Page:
First, the fact that we were resilient enough to survive a year of the pandemic is worth celebrating. We made it. Yes, there is more ahead, but we survived. None of us imagined what the year would be like, nor that constraints on our life would last so long. The muscles of resiliency we strengthened last year will grow even stronger in 2021. Reframing the pandemic to celebrate our resilience and perseverance helps us keep going. We can do this. (See Resilience in Many Forms)

Second, the past year has been a season of growth. We read, streamed, cleaned, cooked, began new hobbies, and learned new technology skills. In 2021 we take that to a new level. There are more books to read, movies to watch, skills to expand, and cuisines to explore-and plenty of time to do it.

In the early months of the coronavirus, we sorted pantries, closets, and garages. Now we can do it all over again and peel away another layer. Stuff that seemed essential last year no longer does. Cull paperwork. Rethink a room. Simplify our space. Redo storage and closets. Add a houseplant. Throw away that ugly chair. (See Open My Window, Birds Still Sing)

February will end. The snow will melt. Spring will come. Government logistics are already improving and vaccine supplies increasing. We will emerge from pandemic isolation eventually. I promise.

We have made it this far and proven our resilience. Surviving coronavirus with our sanity will not be easy, but we can make it easier by reframing our experience. Looking across my desk to the snowy garden beyond my windows, I live in hope.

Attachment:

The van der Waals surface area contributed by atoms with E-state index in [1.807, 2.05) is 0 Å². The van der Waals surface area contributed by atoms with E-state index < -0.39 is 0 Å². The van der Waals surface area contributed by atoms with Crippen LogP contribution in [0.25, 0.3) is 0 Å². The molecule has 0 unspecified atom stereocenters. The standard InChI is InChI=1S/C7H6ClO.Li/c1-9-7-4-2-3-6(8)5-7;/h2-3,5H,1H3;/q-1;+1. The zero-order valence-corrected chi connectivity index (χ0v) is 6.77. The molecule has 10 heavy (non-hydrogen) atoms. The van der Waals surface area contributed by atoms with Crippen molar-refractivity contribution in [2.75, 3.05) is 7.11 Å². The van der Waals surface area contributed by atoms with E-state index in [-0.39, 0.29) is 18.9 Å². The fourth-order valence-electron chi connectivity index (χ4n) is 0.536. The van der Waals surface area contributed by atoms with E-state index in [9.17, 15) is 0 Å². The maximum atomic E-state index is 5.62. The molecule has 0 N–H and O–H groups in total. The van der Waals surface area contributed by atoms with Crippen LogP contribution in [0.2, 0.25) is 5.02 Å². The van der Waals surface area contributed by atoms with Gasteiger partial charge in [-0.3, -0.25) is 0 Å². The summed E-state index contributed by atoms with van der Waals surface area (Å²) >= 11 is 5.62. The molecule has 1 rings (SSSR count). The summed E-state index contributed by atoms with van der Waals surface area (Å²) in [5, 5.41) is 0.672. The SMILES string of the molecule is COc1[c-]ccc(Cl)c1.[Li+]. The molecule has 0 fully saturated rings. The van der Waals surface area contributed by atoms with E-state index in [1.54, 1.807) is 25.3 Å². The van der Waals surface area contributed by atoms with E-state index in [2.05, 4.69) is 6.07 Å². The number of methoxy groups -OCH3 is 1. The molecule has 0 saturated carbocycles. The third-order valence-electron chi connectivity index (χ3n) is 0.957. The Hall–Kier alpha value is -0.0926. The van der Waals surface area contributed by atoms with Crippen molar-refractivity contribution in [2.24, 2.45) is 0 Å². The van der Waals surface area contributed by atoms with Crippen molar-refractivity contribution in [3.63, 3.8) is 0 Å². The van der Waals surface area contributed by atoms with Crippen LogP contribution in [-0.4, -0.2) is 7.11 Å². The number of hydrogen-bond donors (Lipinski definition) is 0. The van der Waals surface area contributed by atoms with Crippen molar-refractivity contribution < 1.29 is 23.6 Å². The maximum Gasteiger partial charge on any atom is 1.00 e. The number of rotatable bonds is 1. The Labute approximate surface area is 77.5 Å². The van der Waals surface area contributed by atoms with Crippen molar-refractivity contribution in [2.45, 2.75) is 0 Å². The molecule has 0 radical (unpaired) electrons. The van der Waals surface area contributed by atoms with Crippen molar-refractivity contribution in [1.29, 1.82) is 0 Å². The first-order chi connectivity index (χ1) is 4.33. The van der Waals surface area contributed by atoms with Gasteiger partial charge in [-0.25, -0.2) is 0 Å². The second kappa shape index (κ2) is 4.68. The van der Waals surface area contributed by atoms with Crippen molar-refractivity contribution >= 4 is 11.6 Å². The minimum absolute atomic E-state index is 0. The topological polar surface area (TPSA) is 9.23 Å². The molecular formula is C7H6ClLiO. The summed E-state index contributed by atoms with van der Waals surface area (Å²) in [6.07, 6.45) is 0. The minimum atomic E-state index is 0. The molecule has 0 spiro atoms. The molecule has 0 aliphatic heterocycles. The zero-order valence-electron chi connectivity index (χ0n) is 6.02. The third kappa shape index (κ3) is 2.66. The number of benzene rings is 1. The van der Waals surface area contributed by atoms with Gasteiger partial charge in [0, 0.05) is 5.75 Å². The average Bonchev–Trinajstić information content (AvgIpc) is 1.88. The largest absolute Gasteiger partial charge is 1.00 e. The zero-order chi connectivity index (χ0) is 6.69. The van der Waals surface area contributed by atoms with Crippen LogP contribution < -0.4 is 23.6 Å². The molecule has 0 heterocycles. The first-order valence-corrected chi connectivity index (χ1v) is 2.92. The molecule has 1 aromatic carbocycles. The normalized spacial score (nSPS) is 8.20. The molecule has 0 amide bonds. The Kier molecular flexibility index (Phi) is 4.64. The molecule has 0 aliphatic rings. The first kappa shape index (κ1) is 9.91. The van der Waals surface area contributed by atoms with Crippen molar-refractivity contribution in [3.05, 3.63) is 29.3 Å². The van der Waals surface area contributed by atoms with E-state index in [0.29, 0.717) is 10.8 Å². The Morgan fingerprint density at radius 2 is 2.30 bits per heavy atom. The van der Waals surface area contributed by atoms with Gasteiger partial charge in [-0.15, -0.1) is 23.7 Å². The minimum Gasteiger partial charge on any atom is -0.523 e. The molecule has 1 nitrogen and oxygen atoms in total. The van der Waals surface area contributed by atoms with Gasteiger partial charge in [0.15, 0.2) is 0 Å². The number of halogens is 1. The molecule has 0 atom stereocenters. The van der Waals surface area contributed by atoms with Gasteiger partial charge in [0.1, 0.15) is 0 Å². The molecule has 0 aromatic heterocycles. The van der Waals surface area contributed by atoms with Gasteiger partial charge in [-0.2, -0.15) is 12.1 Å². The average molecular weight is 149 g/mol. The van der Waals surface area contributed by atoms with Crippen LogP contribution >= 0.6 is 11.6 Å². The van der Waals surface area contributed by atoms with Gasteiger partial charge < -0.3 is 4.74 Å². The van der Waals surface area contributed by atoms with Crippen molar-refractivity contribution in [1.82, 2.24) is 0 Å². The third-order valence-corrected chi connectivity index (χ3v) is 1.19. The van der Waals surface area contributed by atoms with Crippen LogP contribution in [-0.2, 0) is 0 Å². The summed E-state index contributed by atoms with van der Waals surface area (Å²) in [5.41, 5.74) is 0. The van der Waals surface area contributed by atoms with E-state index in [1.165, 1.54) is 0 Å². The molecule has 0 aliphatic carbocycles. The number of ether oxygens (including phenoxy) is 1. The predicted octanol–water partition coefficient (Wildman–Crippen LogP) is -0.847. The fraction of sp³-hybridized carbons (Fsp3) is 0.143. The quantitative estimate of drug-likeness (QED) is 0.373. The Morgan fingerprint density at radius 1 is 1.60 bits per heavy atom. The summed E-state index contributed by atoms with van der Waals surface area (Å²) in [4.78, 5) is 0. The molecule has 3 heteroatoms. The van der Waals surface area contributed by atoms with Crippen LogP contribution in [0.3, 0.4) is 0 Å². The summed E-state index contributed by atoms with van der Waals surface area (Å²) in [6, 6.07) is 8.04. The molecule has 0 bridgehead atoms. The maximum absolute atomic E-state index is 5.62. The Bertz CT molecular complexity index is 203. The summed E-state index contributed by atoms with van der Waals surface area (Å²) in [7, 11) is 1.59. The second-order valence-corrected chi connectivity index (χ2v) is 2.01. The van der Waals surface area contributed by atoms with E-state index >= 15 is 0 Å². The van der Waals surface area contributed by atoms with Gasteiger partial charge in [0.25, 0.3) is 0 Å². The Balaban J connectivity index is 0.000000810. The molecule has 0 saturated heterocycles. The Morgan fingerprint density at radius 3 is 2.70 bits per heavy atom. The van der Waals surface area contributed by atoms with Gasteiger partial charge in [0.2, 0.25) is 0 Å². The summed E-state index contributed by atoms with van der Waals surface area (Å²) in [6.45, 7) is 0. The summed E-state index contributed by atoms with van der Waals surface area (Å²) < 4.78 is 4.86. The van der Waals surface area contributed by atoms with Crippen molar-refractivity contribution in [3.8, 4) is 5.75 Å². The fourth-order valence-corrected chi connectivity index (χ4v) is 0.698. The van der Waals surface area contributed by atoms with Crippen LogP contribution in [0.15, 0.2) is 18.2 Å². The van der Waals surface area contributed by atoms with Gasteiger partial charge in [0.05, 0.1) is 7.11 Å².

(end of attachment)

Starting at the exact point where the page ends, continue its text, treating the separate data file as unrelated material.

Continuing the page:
Open My Window, Birds Still Sing

“Comfort, comfort, ye my people,” says our God.
Those who wait for the Lord shall renew their strength,
they shall mount up with wings like eagles,
they shall run and not be weary,
they shall walk and not faint.

Isaiah 40

When Sarah Jarosz sang “open my window, birds still sing” from her new song on NPR’s Morning Edition last week, I felt like a mother eagle had flown into my COVID-19 heart and carried me on her wings. “Up In The Clouds” is a poignant, joyful, reminder of hope in the COVID-19 era. (Hear Grammy-nominated Jarosz’s “Up In the Clouds” and her interview with David Greene here.) As we stare into the next surge of Coronavirus, let us notice our resilience and celebrate the birds that still sing.